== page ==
Sunday, 17 May 2020

A Life in Pubs 3) The Scaynes Hill Social Club

My old home town is not a large place. Anyone who's not from round these 'ere parts, Scaynes Hill is a bit of housing, some fields and some woods that exists as a growth on Haywards Heath. Isolated fancy houses with their own grounds that are too posh to exist in an actual town exist all around it and are sort of lumped in there with the village. It's right on the edge of West Sussex, and you're pretty much out of it once you cross the border into East Sussex.

I did a lot of growing up in Scaynes Hill. we moved there when I was twelve, I think, and I was still there well into my twenties. There is not a lot to do in the village and I mostly went out in the nearby towns, but I still spent plenty of time in the village pubs. There are only two pubs in Scaynes Hill, three if you count the Snowdrop which is really beyond the village. Otherwise it's the Farmers (which was pretty nice) and the Sloop (which was very nice but a bit of a walk).

But the main place we'd go for a drink in the village was the Social Club, which was about a hundred yards away from our house across a field, although annoyingly, the farmer who owned it wouldn't lay a nice path down and knock down his fences, so we had to go all the way round, adding a good five minutes onto our walk. Probably ten minutes on the way back.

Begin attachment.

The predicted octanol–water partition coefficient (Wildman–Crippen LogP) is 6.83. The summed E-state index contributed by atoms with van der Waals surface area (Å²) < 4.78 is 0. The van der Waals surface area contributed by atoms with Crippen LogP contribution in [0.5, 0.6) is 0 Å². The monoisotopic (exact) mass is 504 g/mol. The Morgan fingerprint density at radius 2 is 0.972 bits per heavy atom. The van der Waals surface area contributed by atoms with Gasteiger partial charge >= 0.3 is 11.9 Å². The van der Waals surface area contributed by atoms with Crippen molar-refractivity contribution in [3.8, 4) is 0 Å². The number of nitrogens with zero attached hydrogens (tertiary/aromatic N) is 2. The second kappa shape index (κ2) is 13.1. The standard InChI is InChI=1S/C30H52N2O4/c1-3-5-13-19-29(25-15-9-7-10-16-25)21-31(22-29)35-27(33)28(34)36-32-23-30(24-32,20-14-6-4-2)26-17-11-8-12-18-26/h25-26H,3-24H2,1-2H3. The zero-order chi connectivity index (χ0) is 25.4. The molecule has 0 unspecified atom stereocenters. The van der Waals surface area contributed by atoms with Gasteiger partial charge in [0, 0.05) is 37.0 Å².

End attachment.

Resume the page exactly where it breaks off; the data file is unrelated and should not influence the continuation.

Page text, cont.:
The Social Club was basically just a big shed, with a bar, a pool room, and a bit of decking. It was, however, cosy, welcoming, and above all, cheap. Every Saturday there was a quiz, which was almost always hosted by my dad, and twice by me. There was some absolutely terrible karaoke, some beery barbecues, and a lot of very nice beer. Every Christmas day there'd be a traditional walk over to the Club for a festive pint. Half the clientele were old-fashioned, country types, with the proper Sussex accent that is now almost extinct; the other half were footballers. Occasionally there'd be a band on, usually Slow Down Mavis (which I was not part of but did name).

The Social Club was quiet, dull and a safe space to learn how to drink more pints of beer than is strictly necessary.

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